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part’ for creating or developing” and therefore is ineligible for immunity.” Opinion at p.5722. II. THE PANEL’S HOLDING CONFLICTS WITH THE STATUTE’S PLAIN LANGUAGE AND EXTENSIVE UNIFORM PRECEDENT. At its core, the panel’s majority ruling of May 15, 2007 (“Opinion”) communicates a policy disagreement with Congress, not an application of the law. As the statutory language and legislative history makes clear, CDA 230 was explicitly passed to immunize interactive computer services from liability for exercising the type of editorial control that publishers ordinarily make. Far from an attempt to retain liability for hosts of Internet-based information, CDA 230 was intended to codify a broad-based anti-regulatory approach that would encourage the development of innovative technologies online. The statutory language is unequivocal: “No provider or user of an interactive computer service shall be treated as the publisher or speaker of any information provided by another information content provider.” 47 USC § 230(c)(1). It does not condition immunity on how the information is displayed, selected, or channeled. And it does not trigger partial responsibility for third party content when the service provider prompts the substance of that content.
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This Congressional decision was a deliberate effort to encourage service providers to find innovative ways to channel and even limit speech to better protect the public. CDA 230 itself provides: “[i]t is the policy of the United States [...] to encourage the development of technologies which maximize user control over what information is received by individuals, families, and schools who use the Internet and other interactive computer services” and “to preserve the vibrant and competitive free market that presently exists for the Internet and other interactive computer services, unfettered by Federal or State regulation.” 47 USC § 230(b)(2), (3). As Representative Christopher Cox noted in support of the future statute, CDA 230 would “protect [online service providers] from taking on liability ... that they should not face ... for helping us solve this problem” as well as establish a federal policy of nonregulation to “encourage what is right now the most energetic technological revolution that any of us has ever witnessed.” 141 Cong. Rec. H8470 (daily ed. Aug. 4, 1995). Courts across the country have uniformly interpreted CDA 230 expansively, in jarring contrast to the holding of the Roommate.com panel. Contrary to the panel’s anomalous viewpoint, the vast majority of courts – including the Ninth Circuit – have held that “suggesting,” “encouraging,” or otherwise “soliciting” content does not render service providers ineligible

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for statutory immunity. See, e.g., Carafano v. Metrosplash.com. Inc., 339 F.3d 1119 (9th Cir. 2003) (dating site with pre-prepared responses not an information content provider as “the selection of the content was left exclusively to the user.”).1 Indeed, the panel’s attempts to distinguish Carafano based on the absence in that case of some sort of encouragement or inducement on the part of the website operator finds no support in the statute, the legislative history, or subsequent judicial decisions. Similarly, the panel’s second critical factor – the “categorizing, channeling and limiting the distribution of users’ profiles” – is wholly unsupported. In fact, the panel’s new metric rejects the analysis of a wide range of courts that have found CDA 230 immunity applicable even in light of the facilitation of access to or customization of online information created by third parties.2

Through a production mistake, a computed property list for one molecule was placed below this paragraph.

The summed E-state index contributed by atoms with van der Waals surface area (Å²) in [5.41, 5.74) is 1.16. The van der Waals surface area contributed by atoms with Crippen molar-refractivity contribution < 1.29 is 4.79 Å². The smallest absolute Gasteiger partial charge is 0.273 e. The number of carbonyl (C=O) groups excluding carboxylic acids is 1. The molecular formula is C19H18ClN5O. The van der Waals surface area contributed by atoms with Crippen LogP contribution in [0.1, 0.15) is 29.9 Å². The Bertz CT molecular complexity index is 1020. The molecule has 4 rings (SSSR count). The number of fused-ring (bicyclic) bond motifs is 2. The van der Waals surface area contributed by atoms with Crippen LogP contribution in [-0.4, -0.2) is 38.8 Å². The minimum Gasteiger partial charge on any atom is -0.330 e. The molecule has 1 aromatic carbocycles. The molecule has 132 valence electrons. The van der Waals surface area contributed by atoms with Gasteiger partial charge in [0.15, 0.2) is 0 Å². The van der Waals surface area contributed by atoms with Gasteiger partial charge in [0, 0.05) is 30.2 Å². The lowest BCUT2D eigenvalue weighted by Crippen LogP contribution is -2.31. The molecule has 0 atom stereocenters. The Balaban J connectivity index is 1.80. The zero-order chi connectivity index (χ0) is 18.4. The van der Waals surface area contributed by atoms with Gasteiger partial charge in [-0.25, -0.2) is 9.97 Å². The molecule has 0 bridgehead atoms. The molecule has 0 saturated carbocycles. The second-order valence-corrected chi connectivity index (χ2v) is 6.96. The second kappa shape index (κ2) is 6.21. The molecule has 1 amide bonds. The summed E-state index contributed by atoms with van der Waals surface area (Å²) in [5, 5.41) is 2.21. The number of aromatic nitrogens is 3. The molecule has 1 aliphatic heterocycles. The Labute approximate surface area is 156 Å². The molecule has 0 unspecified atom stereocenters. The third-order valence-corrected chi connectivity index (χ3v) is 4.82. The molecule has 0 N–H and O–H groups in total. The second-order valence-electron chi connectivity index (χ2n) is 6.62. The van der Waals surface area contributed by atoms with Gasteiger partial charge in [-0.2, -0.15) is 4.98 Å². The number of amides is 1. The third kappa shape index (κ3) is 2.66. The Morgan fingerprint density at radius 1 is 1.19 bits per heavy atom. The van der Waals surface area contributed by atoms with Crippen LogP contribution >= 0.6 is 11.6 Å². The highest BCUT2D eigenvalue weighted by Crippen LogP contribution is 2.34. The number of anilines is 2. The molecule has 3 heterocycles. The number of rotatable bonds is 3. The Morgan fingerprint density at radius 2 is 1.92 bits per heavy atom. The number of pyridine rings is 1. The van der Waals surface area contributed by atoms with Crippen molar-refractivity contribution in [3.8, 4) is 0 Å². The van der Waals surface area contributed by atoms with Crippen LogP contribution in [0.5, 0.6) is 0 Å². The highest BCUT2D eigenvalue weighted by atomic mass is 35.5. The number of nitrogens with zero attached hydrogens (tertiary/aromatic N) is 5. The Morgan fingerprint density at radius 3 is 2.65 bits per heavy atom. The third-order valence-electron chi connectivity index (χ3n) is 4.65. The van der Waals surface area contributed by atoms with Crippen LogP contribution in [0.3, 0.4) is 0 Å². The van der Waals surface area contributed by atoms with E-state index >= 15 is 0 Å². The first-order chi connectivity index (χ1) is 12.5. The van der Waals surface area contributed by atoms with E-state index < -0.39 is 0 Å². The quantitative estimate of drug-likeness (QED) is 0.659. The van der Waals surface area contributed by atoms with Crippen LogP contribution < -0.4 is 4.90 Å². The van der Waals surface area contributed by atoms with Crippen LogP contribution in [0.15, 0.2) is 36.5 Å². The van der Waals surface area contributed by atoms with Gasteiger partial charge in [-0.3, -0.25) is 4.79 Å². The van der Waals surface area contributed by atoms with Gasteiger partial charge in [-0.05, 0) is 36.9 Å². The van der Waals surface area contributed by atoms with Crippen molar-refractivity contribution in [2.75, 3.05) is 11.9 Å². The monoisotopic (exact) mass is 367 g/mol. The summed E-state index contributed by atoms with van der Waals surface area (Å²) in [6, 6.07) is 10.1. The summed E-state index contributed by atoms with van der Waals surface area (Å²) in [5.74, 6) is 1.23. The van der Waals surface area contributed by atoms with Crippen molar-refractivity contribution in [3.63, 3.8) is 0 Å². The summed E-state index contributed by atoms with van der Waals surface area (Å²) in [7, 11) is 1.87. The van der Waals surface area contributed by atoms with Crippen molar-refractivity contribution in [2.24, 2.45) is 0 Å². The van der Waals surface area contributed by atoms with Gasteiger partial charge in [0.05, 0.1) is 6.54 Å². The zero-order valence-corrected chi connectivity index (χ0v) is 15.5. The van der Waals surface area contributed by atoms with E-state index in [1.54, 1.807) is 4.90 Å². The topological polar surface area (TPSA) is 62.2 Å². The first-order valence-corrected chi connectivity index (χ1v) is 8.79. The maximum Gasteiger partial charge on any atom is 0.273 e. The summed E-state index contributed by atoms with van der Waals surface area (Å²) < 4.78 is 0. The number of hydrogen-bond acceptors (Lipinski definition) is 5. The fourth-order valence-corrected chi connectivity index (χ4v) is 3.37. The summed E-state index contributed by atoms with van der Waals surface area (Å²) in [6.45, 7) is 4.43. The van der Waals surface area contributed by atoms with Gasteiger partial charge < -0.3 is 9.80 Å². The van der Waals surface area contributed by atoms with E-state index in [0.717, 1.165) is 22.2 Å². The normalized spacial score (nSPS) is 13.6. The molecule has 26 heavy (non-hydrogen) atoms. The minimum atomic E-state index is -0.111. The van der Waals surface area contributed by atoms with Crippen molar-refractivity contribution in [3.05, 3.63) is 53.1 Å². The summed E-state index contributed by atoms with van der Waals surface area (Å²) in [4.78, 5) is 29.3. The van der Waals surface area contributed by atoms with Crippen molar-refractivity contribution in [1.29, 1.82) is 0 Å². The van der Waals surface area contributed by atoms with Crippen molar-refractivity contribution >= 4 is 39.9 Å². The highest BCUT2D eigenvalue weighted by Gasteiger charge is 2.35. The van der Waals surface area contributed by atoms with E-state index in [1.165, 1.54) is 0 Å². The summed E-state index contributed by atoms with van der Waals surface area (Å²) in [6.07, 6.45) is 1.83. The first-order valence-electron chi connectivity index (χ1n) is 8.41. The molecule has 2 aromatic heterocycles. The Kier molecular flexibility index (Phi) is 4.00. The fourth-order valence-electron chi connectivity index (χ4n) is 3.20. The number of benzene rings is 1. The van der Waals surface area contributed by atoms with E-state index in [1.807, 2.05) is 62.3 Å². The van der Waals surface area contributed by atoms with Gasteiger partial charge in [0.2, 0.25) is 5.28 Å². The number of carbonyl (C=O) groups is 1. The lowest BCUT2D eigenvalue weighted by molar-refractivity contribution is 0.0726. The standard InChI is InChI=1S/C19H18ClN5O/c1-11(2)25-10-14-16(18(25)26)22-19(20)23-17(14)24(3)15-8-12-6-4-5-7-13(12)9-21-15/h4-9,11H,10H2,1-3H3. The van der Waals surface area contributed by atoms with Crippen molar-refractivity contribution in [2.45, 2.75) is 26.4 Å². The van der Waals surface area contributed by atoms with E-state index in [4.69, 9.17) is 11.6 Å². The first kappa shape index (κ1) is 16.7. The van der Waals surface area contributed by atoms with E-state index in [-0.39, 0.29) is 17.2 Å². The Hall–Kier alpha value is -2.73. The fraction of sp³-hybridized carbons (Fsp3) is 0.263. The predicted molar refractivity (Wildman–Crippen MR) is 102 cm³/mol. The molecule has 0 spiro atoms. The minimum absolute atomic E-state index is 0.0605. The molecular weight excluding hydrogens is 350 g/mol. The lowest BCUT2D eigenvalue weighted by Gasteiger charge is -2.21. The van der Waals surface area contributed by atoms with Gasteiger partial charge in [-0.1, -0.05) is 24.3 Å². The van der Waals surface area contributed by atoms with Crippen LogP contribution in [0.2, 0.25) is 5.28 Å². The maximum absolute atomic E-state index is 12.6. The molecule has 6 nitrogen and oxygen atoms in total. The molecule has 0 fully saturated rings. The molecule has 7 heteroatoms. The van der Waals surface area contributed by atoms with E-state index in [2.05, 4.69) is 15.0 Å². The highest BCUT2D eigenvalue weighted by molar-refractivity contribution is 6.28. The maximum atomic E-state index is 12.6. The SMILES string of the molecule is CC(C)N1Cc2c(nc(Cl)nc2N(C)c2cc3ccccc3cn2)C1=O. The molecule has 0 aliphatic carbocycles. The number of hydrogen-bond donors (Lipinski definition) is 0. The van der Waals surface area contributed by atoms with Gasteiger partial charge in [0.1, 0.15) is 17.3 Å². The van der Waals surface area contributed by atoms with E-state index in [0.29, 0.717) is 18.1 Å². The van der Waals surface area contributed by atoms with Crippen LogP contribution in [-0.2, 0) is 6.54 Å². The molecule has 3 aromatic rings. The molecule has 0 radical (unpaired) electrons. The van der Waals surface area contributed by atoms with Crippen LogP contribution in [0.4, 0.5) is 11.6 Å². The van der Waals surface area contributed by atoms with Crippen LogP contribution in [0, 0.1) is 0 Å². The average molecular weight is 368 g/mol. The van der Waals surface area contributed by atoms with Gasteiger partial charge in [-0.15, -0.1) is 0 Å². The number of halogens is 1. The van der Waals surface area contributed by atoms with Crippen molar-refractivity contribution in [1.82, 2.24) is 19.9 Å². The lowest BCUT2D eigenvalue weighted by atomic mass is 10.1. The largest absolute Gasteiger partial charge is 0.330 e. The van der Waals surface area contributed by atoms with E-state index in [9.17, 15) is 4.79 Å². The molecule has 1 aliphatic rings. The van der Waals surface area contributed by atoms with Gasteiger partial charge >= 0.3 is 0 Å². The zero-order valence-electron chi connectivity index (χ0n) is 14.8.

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See also, e.g., Batzel v. Smith, 333 F.3d 1118, 1032 (9th Cir. 2003) (rejecting liability based on the service’s conscious selection of third-party content); Universal Communication Sys., Inc. v. Lycos, Inc., 478 F.3d 413, 419 (1st Cir. 2007) (rejecting liability based on the theory that the service induced unlawful postings); Donato v. Moldow, 865 A.2d 711 (N.J. Super. Ct. App. Div. Jan. 31, 2005) (rejecting liability where message board provider encouraged users to submit complaints about public officials). 2 See, e.g., Zeran v. America Online, Inc., 129 F.3d 327, 330 (4th Cir. 1997), cert. denied, 524 U.S. 937 (1998) (CDA 230 bars claims stemming from the “lawsuits seeking to hold a service provider liable for its exercise of a publisher's traditional editorial functions — such as deciding whether to publish, withdraw, postpone, or alter content — are barred.”); Batzel, 333 F.3d at 1021 (operator of listserv “exercises some editorial discretion in
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III. THE DECISION UNDERMINES EXPLICIT CONGRESSIONAL PREFERENCES FOR CERTAINTY AND AGAINST THE REGULATION OF INFORMATION INTERMEDIARIES. A. IF ALLOWED TO STAND, THE DECISION WOULD LEAVE INFORMATION SERVICE PROVIDERS WITHOUT A CLEAR PATH TO AVOID LIABILITY.

If left untouched, the decision would profoundly undermine Congress’ goals of securing legal certainty and predictability for interactive computer services and encouraging innovation to better serve the public. The Ninth Circuit’s clear holding in Carafano – that “content [] formulated in response to [an interactive computer service’s] questionnaire” did not undermine the service’s entitlement to statutory immunity because “selection of the content was left exclusively to the user” – was rejected by the panel without a single reference to an authoritative source. See Opinion at p.5720-21. Though clearly dicta, the panel’s discussion of sites that post users’ selections of pre-prepared responses to questionnaires leaves developers to grapple with the consequences of this departure from binding. Indeed, the panel’s dicta is particularly harmful as it provides little guidance as to how and to what extent the Court’s approach to CDA 230 has changed, although it clearly has: “While mapping the outer limits of Carafano’s protection of choosing which of the e-mails he receives are included in the listserv mailing, omitting e-mails unrelated to stolen art and eliminating other material that he decides does not merit distribution to his subscribers”).